The mercury is at 36 degrees, humidity at 75 percent. Felix and I just returned from my Echocardiogram. Two hours ago I plonked down in a waiting room seat wet with sweat. My son bottom shuffled up to all the other people on chairs and in turn plucked at their shoes, looked up at them or gave big, toothy smiles to anyone who engaged with him. Twice now I’ve been asked my daughter’s name. Zoë – I think would be my daughter’s name. But of course they don’t mean my future (not possible) daughter’s name, but my son’s.
Felix has strawberry-blonde curls, a cherubic face with the high colouring only Caravaggio knows how to deliver. In short: he’s gorgeous. The first time I was asked ‘her name’ was last weekend. It probably had something to do with my son wearing a pink bond’s singlet. It was cute.
Why are we still correlating pink with girls and blue with boys? I thought second wave feminism put that one in the garbage bin. Apparently not.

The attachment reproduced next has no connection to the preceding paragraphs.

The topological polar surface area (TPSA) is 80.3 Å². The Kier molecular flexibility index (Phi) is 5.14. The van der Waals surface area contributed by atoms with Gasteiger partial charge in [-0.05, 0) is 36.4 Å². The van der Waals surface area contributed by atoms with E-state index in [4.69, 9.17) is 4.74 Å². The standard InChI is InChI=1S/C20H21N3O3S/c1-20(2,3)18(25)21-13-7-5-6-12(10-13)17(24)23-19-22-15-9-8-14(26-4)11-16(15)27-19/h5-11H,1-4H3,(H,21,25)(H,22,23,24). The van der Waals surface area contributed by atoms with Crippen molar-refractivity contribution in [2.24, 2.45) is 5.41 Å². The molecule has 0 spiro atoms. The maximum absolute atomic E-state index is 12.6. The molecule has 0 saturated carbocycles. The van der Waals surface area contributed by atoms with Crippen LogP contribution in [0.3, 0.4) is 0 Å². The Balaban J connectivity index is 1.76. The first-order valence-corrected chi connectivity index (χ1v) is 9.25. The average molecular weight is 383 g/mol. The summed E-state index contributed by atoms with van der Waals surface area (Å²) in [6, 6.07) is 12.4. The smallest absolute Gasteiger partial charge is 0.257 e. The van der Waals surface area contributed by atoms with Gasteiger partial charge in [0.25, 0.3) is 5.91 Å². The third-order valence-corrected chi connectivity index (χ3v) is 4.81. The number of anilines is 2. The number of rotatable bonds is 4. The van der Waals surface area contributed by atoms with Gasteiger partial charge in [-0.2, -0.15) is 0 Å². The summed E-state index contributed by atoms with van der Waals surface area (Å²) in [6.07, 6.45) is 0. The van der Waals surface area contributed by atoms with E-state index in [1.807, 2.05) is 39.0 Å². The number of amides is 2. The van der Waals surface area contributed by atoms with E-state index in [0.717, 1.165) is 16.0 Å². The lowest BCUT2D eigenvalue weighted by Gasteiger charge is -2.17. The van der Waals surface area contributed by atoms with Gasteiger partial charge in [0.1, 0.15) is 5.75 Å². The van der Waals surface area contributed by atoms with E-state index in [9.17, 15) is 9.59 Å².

It’s hot, and on days like this you have to fill up the water glass often: one for you, one for your head then one for you again.
Weeks ago my ovaries were turned off. Since then I’ve started getting menopausal symptoms with a vengeance. The hot flushes are the worst of them. However, it has to be said that after chemotherapy these kind of bodily discomforts are manageable. When the hot flush comes on it’s like molten lava oozing out of a volcano. The heat is red hot, and consuming. My heart goes from thumpidy thump thump to boom boom in an effort to manage whatever’s happening internally with the rushes. A nurse informed me the other day that her Aunt named them ‘power surges’. They are powerful.
The hot flushes combined with the moist heat of a Brisbane summer make for many showers and changes of underwear.